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LGBTQ Nation: Nebraska reps’ historic filibuster comes to an end as GOP moves to ban trans health care & abortion


The Nebraska GOP has ended Democrats’ weeks-long filibuster held in an effort to stop a bill banning gender-affirming care for trans youth.

The 33 votes needed to overcome the filibuster were garnered after lawmakers combined gender-affirming care restrictions and a 12-week abortion ban into one bill. A previous bill proposing a six-week abortion ban failed. Republicans added the measure to the trans health care ban as a way to prevent the issue from being tabled until the next legislative session.

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Democratic state Sen. Machaeala Cavanaugh (with the help of lawmakers Megan Hunt and Jen Day) has been filibustering every bill proposed in the unicameral legislature this year until the anti-trans bill is off the table.

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In addition to adding the abortion restrictions, the GOP softened the gender-affirming care side of the bill, banning only gender-affirming surgery (which is almost never performed on minors anyway) for those under 19, rather than preventing puberty blockers and hormone replacement therapy as well.

However, the amended bill says that Nebraska’s chief medical officer, Timothy Tesmer – who has voiced opposition to all forms of gender-affirming care for minors –will regulate the use of hormones and puberty blockers. As such, many trans rights advocates say the ultimate outcome will be the same if the bill passes.

A previous bill to ban abortion after six weeks of pregnancy failed previously. Right now, it is banned in the state after 20 weeks. The new bill would still allow abortion in cases of incest, rape, or if the pregnancy is life-threatening.

As debate took place on Tuesday, hundreds of angry protestors chanted in the state Capitol rotunda, as well as from the chamber balcony. Shouts of “One more vote to save our lives; you can’t defeat our human rights!” reportedly made it difficult to even hear the debate.

The scene at the Nebraska Capitol right now as lawmakers opposing #LB574 exit the chamber. #neleg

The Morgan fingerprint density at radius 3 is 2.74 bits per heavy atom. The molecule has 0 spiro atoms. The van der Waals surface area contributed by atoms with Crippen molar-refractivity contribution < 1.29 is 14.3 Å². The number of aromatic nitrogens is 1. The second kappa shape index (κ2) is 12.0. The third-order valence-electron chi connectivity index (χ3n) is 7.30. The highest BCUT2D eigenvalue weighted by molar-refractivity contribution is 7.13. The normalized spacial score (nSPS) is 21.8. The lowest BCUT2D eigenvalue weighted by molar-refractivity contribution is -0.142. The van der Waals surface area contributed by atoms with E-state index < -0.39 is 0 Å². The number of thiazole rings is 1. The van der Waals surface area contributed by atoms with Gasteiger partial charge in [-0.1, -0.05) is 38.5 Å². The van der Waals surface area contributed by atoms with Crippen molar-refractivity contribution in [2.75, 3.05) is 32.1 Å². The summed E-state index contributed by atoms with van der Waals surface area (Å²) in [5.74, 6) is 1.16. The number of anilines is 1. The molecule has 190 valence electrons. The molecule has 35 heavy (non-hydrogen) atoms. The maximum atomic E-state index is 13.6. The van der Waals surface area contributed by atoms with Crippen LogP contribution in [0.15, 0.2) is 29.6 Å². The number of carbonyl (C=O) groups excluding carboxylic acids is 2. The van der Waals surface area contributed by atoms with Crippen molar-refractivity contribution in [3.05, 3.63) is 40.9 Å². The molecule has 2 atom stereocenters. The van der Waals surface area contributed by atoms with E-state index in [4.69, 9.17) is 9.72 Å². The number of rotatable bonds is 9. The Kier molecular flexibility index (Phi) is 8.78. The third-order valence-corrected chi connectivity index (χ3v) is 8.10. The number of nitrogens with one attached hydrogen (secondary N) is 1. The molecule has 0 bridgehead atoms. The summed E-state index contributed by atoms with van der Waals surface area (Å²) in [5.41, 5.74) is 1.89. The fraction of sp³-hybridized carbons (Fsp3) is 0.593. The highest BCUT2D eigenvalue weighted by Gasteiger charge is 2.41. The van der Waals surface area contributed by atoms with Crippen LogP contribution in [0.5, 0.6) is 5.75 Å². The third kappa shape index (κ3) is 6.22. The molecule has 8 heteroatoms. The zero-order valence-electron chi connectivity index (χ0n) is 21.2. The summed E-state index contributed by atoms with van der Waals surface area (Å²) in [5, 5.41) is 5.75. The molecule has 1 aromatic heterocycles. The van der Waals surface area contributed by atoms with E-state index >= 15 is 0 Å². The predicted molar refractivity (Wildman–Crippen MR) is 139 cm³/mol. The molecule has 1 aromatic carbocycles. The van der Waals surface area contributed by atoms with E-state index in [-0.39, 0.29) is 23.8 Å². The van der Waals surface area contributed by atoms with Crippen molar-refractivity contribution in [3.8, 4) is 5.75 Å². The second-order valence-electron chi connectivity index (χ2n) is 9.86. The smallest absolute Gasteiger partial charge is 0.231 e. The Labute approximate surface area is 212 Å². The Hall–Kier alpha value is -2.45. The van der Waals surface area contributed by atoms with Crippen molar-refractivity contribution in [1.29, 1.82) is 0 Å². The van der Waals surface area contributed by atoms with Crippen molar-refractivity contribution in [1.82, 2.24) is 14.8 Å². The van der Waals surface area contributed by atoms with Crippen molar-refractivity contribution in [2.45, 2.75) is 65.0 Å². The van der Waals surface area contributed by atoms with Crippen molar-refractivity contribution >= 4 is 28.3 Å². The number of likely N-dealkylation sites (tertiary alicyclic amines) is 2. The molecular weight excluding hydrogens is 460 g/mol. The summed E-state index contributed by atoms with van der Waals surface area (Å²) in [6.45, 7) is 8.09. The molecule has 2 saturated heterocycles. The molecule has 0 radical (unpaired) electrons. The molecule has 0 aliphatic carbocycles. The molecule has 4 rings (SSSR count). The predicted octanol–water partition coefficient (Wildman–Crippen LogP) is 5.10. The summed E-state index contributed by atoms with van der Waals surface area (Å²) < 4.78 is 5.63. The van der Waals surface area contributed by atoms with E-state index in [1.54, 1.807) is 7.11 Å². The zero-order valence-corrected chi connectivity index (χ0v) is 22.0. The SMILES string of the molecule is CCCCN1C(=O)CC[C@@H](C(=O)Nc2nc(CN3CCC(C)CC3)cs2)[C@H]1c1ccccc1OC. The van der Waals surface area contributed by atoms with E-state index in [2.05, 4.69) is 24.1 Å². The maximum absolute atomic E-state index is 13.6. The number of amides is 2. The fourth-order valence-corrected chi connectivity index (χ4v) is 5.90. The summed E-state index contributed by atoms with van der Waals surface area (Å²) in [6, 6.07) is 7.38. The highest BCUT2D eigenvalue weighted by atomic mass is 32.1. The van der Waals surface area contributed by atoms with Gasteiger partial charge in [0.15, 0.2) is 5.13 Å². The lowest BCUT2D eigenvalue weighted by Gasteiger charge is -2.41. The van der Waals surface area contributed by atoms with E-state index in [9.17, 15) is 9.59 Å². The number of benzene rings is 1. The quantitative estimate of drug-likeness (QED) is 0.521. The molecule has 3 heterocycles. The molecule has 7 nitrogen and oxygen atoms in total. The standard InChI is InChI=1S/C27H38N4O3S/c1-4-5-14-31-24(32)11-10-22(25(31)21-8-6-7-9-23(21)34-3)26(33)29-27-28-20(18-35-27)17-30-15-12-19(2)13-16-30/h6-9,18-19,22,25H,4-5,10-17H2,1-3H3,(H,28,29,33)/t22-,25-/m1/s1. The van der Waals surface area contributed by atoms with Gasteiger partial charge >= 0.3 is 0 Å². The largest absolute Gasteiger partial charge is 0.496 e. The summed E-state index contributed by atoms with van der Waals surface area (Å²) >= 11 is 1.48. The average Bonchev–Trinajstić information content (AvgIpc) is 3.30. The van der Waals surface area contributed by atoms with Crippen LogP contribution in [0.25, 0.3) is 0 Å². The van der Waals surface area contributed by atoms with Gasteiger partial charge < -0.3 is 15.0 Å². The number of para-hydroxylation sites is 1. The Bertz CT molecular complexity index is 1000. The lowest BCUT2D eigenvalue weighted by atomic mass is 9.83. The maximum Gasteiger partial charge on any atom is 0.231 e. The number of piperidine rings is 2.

— Erin Bamer (@ErinBamer) May 17, 2023

Afterward, those who voted for the bill snuck out a back exit with police escorts.

“Shame on you who are devising escape routes out of here,” said Sen. Megan Hunt (I) on the microphone, according to the Associated Press. “If you can’t go out there and face the people you are hurting, then you are not worthy of this job.”

Hunt, on the other hand, exited the building arm-in-arm with Cavanaugh as protestors cheered, according to the Omaha World-Herald.

During the debate, Cavanaugh reportedly told supporters of the bill, “You are willing to drive this state into the ground. You look ridiculous. Women will die, children are dying, and you are responsible.”

“You will have buckets and buckets of blood on your hands,” she said, a reference to the words that led Montana Republicans to ban trans state Rep. Zooey Zephyr (D) from the house floor.

Cavanaugh also criticized the way Republicans handled the process, ending debates on her priority motions against the bill without allowing everyone who wanted to the chance to speak on it. This is “beneath the Nebraska Legislature,” she said.

Hunt told The Advocate, “Yesterday, we witnessed unprecedented procedural maneuvers that eroded the respect for our institution. It is apparent that my colleagues have not only disregarded the norms and rules that have long guided our deliberative process but have shattered them with a brazen disregard for the consequences.”

“The very essence of democracy lies in mutual respect and adherence to established protocols that ensure fair and inclusive governance. The actions of certain members have undermined this foundation, fueling a toxic atmosphere of partisanship and personal gain.”

Hunt blasted Republicans for continuing “to stifle the voice of the people by limiting participation in committee hearings to hypocritically and arbitrarily applying legislative rules to hiding from the people by scurrying out of the capitol via tunnels to avoid facing the consequences of their votes.”

The legislation, L.B. 574, will need to survive one more round of debate before passing. If and when it does, Gov. Jim Pillen (R) has said he will sign it.

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